No idea what gallimaufry is?

You’re not the only one. A quick search told me that it’s the perfect word to describe the curriculum in some of our schools; the “confused jumble” that many of our children are weaving their way through. Given Ofsted’s recent announcements, and the focus that curriculum design is now rightly attracting, this is a timely read that does a great job of disrupting our thinking around how we plan the what of learning.

So how do we get from here to coherence? Mary Myatt is very clear on this, and leaders and teachers will find plenty to start the process. Myatt’s writing is concise and each section is broken down into small chunks; this digestible read brings a real clarity to our thinking as she takes us through the fundamentals of the curriculum, planning, assessment and feedback, and finally leadership. The last section is split into subject areas, although with only a few pages per subject, I’m unsure how useful it will be when planning.

Relatable analogies from other fields highlight just how bizarre our practice can be in terms of what we attend to, and what we assume. Myatt invites us to imagine a restaurant owner who ensures his paperwork is complete, trains his front of house staff, and then just assumes, but never checks, that the chef is using top quality raw ingredients that will keep customers coming back for more. Sound familiar?

All of our children ought to be able to tell us what they are learning about and why it is important

Much of our work at the Institute for Teaching is grounded in cognitive science, and Myatt’s thinking also starts here. She argues that we need an understanding of this area of science if we want a coherent curriculum. We know that humans are hard-wired for stories, which are treated preferentially in our memories. Children form long-term memories more easily from narratives than from disjointed facts. The curriculum should therefore, she proposes, be based on a narrative that can keep “multiple strands all spinning at once”. This also helps children to make sense of the bigger picture – the why of their learning.

Myatt emphasises: “All of our children ought to be able to tell us what they are learning about and why it is important. If they can’t, we haven’t taught them properly.”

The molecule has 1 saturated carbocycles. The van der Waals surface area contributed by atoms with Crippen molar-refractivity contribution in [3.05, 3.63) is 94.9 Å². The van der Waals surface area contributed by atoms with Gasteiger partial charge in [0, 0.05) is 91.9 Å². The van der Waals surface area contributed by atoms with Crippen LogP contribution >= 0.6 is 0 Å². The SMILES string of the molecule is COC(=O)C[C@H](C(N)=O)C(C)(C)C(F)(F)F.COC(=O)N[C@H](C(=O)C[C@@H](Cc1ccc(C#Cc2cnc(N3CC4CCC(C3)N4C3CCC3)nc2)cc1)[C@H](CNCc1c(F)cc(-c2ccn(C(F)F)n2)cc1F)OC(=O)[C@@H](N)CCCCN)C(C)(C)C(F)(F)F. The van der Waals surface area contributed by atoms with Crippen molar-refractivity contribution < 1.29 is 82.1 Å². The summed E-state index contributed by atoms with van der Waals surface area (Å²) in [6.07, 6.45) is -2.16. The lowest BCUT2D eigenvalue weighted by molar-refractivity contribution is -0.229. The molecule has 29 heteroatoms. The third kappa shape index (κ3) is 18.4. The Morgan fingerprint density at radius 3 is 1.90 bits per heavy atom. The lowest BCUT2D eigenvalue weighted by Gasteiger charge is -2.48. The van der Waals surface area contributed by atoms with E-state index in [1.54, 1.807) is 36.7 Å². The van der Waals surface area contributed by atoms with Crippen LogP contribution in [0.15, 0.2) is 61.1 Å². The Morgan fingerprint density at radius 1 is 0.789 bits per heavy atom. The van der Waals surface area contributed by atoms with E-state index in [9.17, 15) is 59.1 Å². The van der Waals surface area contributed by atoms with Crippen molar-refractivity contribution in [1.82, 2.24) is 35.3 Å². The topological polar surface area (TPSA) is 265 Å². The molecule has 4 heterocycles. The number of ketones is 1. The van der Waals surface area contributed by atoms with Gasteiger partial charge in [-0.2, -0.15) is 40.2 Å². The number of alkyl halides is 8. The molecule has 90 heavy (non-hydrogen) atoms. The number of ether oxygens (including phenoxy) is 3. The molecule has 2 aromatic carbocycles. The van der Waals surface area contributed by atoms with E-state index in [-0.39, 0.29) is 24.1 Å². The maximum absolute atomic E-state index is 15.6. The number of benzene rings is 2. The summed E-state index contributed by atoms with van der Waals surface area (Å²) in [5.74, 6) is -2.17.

This will be a new starting point for many, but it’s key to coherence.

Knowledge is another of the book’s key themes. Myatt is unapologetic about how important it is that knowledge forms the backbone of a school’s curriculum – children need a lot of background knowledge in order to make sense of any new learning. The Curriculum presents useful research on this point; for example, comprehension can improve with increased background knowledge and knowing lots of “stuff” – regardless of static reading ability. This has huge implications for teachers when planning. Do we decide to teach the skill of comprehension, or the background knowledge of a text so that children have something to relate their new learning to? The latter, Myatt would argue, as comprehension skills are not transferable but highly text-specific. We cannot learn everything; planning is as much about deciding what not to teach as it is about what to include.

The narrowing of the curriculum is concerning for many of us in education, and Myatt is clear that we are “depriving our young people of intellectual, artistic and physical nourishment” if we don’t get our curriculum principles and planning right. Many will welcome this argument, as frustration grows with the prioritisation of accountability measures over knowledge.

I get the feeling that over the next academic year we’re all going to be spending a lot of time examining our thinking on the curriculum and asking whether we’re doing a good enough job of ensuring that our children are experiencing what they are entitled to. If you’re looking for something to help you move away from gallimaufry, here it is.